After two years of writing for CURE, my story is suddenly as real as it gets.
Recently, I shared a story here about having to wait eight months for my new oncologist to see me. This was entirely my choice, as my former doctor had retired to spend more time with her two children. I specifically wanted to work with a woman, so I felt that my choice to wait was a good one.
I wondered though about going so long without an ultrasound, MRI or blood test since I have yet to reach the three year mark with my disease—male breast cancer.
The mastectomy scar on my left breast has always been problematic. Nothing unusual, just the stiffness, the pulling and the discomfort that comes with having a portion of one’s body removed. True to the advice I share with all men, I check my remaining healthy breast regularly for any sign of cancer returning, while writing about my experiences with the hope of helping others who are new to cancer.
My new oncologist, a woman who I specifically wanted to work with, spent a full 45 minutes with me this week and referred to my chart, my surgery and my progress without notes. She had done the work of getting to know me and my history before she walked in the door. When she began to examine my chest and lymph nodes I was confident that we would decide on a practical test for a later date, perhaps an ultrasound to be certain that all was well.
But as she probed under my left arm, I felt a distinct twinge of pain that was as surprising as it was severe. She had discovered two enlarged and obviously painful lymph nodes hidden far too deeply and deceptively for me to find on my own. I held my breath and attempted to interpret the thoughts reflecting on her face.
“Are you concerned?” I asked.
“I’m always concerned when I can feel lymph nodes,” she replied.
We discussed an ultrasound, followed by a possible biopsy followed by a possible surgery if needed. All of these possibilities and the unknowable future that was suddenly thrust upon me brought a wave of memories, not unlike those first words I heard just 30 short months ago from my surgeon in Honolulu.
“I’m sorry, Khevin, the breast mass is cancer”.
We spoke calmly and carefully about the tests I’ll have in the next few weeks. I thanked her for what I felt was an outstanding, personal and compassionate visit and made my way outside, back to my car and out into the warm Arizona afternoon. As I walked slowly through the waiting room on my way to the exit, I took another long look at the faces there — perhaps 25 people — waiting to see their own oncologists.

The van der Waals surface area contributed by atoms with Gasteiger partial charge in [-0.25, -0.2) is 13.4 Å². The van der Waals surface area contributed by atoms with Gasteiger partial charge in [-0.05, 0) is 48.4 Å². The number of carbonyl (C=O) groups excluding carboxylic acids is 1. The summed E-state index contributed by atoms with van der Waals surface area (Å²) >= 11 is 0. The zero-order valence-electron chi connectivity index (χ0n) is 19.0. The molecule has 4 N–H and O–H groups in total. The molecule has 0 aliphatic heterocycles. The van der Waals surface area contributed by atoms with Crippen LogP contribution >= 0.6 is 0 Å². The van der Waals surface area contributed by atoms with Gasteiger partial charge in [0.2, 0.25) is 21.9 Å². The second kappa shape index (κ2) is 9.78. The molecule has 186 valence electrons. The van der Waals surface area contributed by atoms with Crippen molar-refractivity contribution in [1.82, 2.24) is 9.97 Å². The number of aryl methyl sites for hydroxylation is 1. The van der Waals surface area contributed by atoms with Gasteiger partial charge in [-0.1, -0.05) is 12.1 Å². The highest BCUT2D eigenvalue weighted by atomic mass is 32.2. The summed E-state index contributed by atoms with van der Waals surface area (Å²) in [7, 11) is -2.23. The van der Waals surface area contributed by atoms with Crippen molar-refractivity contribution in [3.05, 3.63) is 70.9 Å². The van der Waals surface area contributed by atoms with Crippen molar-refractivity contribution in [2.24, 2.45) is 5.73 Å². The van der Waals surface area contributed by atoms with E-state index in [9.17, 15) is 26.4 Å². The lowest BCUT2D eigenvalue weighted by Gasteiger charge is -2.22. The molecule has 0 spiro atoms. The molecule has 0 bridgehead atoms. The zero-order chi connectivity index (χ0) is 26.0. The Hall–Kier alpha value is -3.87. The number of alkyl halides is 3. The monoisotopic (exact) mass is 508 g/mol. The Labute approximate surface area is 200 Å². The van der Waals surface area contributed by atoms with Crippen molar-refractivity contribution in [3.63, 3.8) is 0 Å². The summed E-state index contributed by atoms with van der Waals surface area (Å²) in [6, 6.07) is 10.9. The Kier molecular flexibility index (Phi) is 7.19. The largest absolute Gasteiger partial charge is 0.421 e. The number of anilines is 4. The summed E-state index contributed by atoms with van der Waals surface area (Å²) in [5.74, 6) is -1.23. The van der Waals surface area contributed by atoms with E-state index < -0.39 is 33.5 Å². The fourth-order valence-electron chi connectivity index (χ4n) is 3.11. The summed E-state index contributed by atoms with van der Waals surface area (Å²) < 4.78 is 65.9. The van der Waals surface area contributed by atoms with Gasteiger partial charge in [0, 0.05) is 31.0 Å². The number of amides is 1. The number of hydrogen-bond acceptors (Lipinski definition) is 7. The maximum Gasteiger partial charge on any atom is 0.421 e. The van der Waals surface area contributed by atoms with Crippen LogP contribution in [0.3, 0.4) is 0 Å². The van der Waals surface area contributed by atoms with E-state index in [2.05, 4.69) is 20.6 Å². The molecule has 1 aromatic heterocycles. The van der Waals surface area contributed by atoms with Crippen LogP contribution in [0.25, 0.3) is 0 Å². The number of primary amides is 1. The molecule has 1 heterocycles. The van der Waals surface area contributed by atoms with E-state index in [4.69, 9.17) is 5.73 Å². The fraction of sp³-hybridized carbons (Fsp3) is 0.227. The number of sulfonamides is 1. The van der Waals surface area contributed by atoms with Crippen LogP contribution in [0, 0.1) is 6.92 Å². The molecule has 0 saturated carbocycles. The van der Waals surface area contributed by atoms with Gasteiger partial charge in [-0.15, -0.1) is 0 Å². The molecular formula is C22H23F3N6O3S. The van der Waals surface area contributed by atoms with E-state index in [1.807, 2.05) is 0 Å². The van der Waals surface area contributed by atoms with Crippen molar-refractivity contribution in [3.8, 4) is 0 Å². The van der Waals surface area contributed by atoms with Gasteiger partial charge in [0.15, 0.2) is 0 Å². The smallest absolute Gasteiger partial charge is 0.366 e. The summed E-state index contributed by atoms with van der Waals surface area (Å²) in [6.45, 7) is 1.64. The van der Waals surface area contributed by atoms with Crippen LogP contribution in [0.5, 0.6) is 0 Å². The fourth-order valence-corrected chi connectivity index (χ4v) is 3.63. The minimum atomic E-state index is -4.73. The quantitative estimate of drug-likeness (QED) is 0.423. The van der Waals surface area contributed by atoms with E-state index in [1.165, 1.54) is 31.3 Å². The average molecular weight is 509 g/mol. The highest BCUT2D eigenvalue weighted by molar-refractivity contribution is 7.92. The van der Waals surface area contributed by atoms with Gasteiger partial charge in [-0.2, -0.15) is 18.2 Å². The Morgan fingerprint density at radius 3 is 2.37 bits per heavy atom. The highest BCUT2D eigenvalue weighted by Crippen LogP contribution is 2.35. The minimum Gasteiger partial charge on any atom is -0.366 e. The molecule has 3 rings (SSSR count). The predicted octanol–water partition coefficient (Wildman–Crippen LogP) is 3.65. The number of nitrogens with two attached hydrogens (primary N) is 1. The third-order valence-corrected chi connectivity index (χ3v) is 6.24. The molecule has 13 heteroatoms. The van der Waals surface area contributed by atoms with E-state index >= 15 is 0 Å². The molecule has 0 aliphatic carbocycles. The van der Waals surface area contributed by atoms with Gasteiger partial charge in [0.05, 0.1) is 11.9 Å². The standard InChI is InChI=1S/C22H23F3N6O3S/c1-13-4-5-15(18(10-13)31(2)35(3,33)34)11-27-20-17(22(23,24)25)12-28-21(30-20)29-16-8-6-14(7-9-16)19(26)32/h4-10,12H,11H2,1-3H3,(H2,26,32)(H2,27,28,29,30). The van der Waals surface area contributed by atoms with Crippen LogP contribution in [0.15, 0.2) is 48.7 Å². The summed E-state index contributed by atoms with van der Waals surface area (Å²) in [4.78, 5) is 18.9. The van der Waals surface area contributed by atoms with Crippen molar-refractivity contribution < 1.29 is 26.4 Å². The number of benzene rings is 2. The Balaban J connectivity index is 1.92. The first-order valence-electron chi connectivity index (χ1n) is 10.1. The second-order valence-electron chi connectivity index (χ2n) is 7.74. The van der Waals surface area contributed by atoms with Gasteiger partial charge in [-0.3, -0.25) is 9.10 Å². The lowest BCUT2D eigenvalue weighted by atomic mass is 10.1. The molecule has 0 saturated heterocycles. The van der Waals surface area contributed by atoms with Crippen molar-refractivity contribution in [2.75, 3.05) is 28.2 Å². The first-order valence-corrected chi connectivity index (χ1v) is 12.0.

They were faces I had seen while I had been waiting myself, excited about meeting my new oncologist. These were strangers to me — unknown souls, each with a different ailment and reason to be there. As I looked at each of them, I sensed a subtle sedateness that enveloped the room and I realized that each one was capable of receiving the same kind of news that I had just been given. Some were there to hear good news, others would receive distressing news but all of them, like me, were powerless to change what the future would bring in the next hour.
I had an acute feeling of connectedness with these strangers, an extraordinary alliance that, for the moment, put my fear in perfect perspective. I realized that I was sharing a real-time experience with other cancer patients that would very likely spread out, far and wide beyond this small room, and affect many lives along the chain of survival.
I was not alone in that waiting room. Just unknown.
I quietly and respectfully made my way to the exit, certain that I would never know the severity or depth of the many cancers represented there. And I would never know the names or the stories that defined each person in that room. But one thing I did know for certain was that each of us would receive news about our cancer that day. And those few words, whether encouraging or disappointing, had the power to change in some very profound ways, many connected lives—and all before the day was done.